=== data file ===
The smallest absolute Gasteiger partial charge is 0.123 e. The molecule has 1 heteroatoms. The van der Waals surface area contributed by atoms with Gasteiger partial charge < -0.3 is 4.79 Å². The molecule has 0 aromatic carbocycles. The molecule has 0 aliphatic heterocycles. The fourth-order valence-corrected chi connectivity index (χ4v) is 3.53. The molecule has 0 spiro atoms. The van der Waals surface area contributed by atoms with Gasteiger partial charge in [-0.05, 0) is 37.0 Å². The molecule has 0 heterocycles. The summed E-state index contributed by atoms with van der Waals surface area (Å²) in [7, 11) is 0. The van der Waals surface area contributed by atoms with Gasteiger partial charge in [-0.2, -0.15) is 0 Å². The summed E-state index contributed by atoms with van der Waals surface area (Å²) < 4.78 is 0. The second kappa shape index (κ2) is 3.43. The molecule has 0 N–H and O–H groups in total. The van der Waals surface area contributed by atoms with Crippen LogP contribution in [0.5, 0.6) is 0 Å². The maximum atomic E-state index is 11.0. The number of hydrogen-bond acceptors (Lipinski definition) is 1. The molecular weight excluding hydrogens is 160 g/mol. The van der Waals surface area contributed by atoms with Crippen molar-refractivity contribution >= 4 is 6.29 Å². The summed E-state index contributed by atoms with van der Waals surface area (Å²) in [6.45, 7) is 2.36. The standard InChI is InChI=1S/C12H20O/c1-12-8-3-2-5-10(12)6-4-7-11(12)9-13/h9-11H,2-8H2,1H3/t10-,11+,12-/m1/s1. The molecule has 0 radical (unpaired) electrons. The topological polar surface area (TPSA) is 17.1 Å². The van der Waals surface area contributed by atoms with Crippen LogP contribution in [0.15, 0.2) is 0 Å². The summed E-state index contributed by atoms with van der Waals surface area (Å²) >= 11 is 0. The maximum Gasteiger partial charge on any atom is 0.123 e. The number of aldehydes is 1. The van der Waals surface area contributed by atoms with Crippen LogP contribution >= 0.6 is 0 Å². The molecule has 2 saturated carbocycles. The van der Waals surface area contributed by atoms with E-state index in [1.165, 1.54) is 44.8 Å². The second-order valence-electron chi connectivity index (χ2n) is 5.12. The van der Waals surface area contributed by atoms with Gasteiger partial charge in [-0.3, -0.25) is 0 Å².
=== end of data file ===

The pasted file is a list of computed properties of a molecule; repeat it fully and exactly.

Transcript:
The smallest absolute Gasteiger partial charge is 0.123 e. The molecule has 1 heteroatoms. The van der Waals surface area contributed by atoms with Gasteiger partial charge < -0.3 is 4.79 Å². The molecule has 0 aromatic carbocycles. The molecule has 0 aliphatic heterocycles. The fourth-order valence-corrected chi connectivity index (χ4v) is 3.53. The molecule has 0 spiro atoms. The van der Waals surface area contributed by atoms with Gasteiger partial charge in [-0.05, 0) is 37.0 Å². The molecule has 0 heterocycles. The summed E-state index contributed by atoms with van der Waals surface area (Å²) in [7, 11) is 0. The van der Waals surface area contributed by atoms with Gasteiger partial charge in [-0.2, -0.15) is 0 Å². The summed E-state index contributed by atoms with van der Waals surface area (Å²) < 4.78 is 0. The second kappa shape index (κ2) is 3.43. The molecule has 0 N–H and O–H groups in total. The van der Waals surface area contributed by atoms with Crippen LogP contribution in [0.5, 0.6) is 0 Å². The maximum atomic E-state index is 11.0. The number of hydrogen-bond acceptors (Lipinski definition) is 1. The molecular weight excluding hydrogens is 160 g/mol. The van der Waals surface area contributed by atoms with Crippen molar-refractivity contribution >= 4 is 6.29 Å². The summed E-state index contributed by atoms with van der Waals surface area (Å²) in [6.45, 7) is 2.36. The standard InChI is InChI=1S/C12H20O/c1-12-8-3-2-5-10(12)6-4-7-11(12)9-13/h9-11H,2-8H2,1H3/t10-,11+,12-/m1/s1. The molecule has 0 radical (unpaired) electrons. The topological polar surface area (TPSA) is 17.1 Å². The van der Waals surface area contributed by atoms with Crippen LogP contribution in [0.15, 0.2) is 0 Å². The summed E-state index contributed by atoms with van der Waals surface area (Å²) >= 11 is 0. The maximum Gasteiger partial charge on any atom is 0.123 e. The number of aldehydes is 1. The van der Waals surface area contributed by atoms with Crippen LogP contribution >= 0.6 is 0 Å². The molecule has 2 saturated carbocycles. The van der Waals surface area contributed by atoms with E-state index in [1.165, 1.54) is 44.8 Å². The second-order valence-electron chi connectivity index (χ2n) is 5.12. The van der Waals surface area contributed by atoms with Gasteiger partial charge in [-0.3, -0.25) is 0 Å².